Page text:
In the end, their efforts were unsuccessful. The International Olympic Committee voted Friday to give the 2016 Olympics to Rio de Janeiro. But Chicago’s bid for the Games was helped on its way to the final day of voting by the many student supporters who spread awareness and excitement for the potential host city.
“There’s going to be a huge gathering downtown at Daley Plaza on Friday,” Loyola University Chicago student Luke Courtright said, although he will be in class during the announcement.
Loyola University Chicago student Luke Courtright was one of the organizers of the Loyola chapter of Students Support Chicago 2016, a “campaign that gets students across the nation engaged in creating awareness and generating support for Chicago’s bid,” according to the group’s Facebook page.
Courtright started volunteering after applying for a summer internship with Chicago 2016. “It’s pretty much been a process of spreading the word and educating the people who might not know exactly what’s going on,” he said in an e-mail interview. “The more support, the better.”
Elizabeth Planek is another Loyola student who did what Courtright calls “the heavy lifting.” Planek, president of Loyola’s athletic spirit group, was contacted by the head of the Student Effort at Chicago 2016 to help spread the word.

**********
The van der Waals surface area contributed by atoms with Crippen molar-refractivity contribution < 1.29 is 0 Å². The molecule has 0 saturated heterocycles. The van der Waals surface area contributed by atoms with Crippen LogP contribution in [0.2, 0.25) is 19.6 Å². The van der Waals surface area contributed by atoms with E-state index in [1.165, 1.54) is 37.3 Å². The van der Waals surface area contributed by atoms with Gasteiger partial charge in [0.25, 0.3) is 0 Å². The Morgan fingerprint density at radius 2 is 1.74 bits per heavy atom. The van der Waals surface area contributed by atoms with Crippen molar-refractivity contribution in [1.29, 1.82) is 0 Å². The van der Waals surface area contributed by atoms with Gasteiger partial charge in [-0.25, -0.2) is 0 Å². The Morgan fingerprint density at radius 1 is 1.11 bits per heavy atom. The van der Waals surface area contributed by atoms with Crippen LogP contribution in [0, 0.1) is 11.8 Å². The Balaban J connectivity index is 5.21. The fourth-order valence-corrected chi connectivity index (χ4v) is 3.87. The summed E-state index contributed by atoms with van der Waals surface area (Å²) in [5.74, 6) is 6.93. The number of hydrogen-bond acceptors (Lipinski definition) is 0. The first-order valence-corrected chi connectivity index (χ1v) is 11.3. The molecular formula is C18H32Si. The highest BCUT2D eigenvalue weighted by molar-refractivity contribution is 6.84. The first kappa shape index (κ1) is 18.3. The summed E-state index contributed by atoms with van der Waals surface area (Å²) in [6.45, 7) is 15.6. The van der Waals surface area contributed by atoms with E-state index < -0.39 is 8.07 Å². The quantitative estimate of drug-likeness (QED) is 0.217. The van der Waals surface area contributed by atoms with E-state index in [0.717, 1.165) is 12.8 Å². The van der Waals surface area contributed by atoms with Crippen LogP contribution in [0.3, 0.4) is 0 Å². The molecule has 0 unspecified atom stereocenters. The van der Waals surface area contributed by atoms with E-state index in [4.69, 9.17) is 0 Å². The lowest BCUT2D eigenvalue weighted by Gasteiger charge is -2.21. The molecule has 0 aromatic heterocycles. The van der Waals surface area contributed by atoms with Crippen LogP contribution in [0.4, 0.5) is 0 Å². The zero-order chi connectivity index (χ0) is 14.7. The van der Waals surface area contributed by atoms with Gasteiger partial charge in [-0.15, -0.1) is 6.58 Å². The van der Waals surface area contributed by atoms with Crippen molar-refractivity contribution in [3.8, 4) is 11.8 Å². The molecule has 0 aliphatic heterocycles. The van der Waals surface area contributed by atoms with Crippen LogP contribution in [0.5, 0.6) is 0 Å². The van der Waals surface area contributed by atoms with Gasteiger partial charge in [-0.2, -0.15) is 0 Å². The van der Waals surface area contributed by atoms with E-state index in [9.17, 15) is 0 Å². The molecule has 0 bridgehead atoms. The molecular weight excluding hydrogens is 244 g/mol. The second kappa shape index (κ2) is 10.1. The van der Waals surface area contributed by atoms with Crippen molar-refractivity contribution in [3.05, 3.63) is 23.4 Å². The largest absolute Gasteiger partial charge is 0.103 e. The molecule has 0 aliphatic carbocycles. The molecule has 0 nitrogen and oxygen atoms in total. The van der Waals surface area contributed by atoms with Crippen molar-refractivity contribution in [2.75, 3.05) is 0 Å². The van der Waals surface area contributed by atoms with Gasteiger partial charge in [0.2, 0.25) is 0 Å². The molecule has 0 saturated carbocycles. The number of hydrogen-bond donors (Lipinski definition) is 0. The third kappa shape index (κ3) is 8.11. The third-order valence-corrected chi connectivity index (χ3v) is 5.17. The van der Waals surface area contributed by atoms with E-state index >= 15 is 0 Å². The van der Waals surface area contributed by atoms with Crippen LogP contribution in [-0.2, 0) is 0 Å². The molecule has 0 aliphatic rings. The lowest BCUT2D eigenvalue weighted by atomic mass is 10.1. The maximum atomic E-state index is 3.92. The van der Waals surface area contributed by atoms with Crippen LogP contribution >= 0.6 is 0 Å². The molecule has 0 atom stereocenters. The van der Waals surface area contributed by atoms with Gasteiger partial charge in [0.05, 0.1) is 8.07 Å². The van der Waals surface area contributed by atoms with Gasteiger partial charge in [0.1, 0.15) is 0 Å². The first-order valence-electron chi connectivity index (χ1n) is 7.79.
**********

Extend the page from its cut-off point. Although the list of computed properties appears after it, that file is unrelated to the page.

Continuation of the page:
“We volunteered at a parade, held information booths at school events and raised awareness of the Chicago 2016 bid. I also went to information meetings with heads of the Olympic Committee,” she said in an e-mail interview.
The students set up a table during Loyola’s Welcome Week, and got an enthusiastic response from students signing up for Chicago 2016′s newsletter.
“It’s definitely in the high triple digits,” Courtright said.
Loyola was not the only university with student support chapters. According to the group’s Facebook page, there were at least 18 universities with their own chapters of the group.
There are about 35 students in the Facebook group for St. Louis University’s chapter, said Danielle Surch, who worked as SLU’s student representative for Chicago 2016. The marketing major and sports business and communications minor thought volunteering would be in line with her future goals.
“I think having the opportunity to work for Chicago 2016 would be ideal for my career path,” Surch said.
The work she did is similar to Courtright’s and Planek’s efforts.
“Last year we held a booth with different facts on Chicago 2016 and recruited students to sign up to ‘Back the Bid,’” she said in an e-mail interview.
Surch said Chicago’s strongest argument for the bid was its attention to environmental issues.
“The fact Chicago wants to make the 2016 Olympics the greenest Olympics yet is a huge advantage,” she said. “I feel that since Chicago 2016 is promoting the going green movement it will give them the additional boost.”
Courtright felt its biggest advantage lie in its readiness to host such a huge international event.
“Chicago’s known for its diversity and will surely embrace the wide variety of events,” he said. “There’s a lot to like.”
Even though Chicago was not picked, Planek would like to continue the kind of work she has been doing.
“If we don’t win, I will continue with some of the efforts that have been made to continue athletic movements in Chicago,” she said.